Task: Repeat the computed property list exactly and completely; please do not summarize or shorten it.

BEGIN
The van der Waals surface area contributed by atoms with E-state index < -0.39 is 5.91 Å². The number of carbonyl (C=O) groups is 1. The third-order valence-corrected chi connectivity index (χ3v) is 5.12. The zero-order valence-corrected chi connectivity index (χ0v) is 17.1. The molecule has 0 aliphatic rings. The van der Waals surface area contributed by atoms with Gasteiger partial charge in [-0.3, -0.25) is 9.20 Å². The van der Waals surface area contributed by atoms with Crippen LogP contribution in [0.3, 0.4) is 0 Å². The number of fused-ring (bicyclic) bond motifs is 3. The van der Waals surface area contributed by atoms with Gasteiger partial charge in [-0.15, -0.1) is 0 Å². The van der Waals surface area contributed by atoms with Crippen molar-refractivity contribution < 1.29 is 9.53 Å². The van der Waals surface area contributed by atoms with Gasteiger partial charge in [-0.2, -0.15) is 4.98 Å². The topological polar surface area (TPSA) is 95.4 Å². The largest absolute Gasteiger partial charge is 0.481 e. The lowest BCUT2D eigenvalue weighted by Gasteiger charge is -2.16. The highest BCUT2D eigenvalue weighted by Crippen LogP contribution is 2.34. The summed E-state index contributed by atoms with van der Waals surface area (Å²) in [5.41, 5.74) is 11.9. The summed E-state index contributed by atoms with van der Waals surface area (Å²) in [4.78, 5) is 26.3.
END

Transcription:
The van der Waals surface area contributed by atoms with E-state index < -0.39 is 5.91 Å². The number of carbonyl (C=O) groups is 1. The third-order valence-corrected chi connectivity index (χ3v) is 5.12. The zero-order valence-corrected chi connectivity index (χ0v) is 17.1. The molecule has 0 aliphatic rings. The van der Waals surface area contributed by atoms with Gasteiger partial charge in [-0.3, -0.25) is 9.20 Å². The van der Waals surface area contributed by atoms with Crippen LogP contribution in [0.3, 0.4) is 0 Å². The number of fused-ring (bicyclic) bond motifs is 3. The van der Waals surface area contributed by atoms with Gasteiger partial charge in [-0.15, -0.1) is 0 Å². The van der Waals surface area contributed by atoms with Crippen molar-refractivity contribution < 1.29 is 9.53 Å². The van der Waals surface area contributed by atoms with Gasteiger partial charge in [-0.2, -0.15) is 4.98 Å². The topological polar surface area (TPSA) is 95.4 Å². The largest absolute Gasteiger partial charge is 0.481 e. The lowest BCUT2D eigenvalue weighted by Gasteiger charge is -2.16. The highest BCUT2D eigenvalue weighted by Crippen LogP contribution is 2.34. The summed E-state index contributed by atoms with van der Waals surface area (Å²) in [5.41, 5.74) is 11.9. The summed E-state index contributed by atoms with van der Waals surface area (Å²) in [4.78, 5) is 26.3.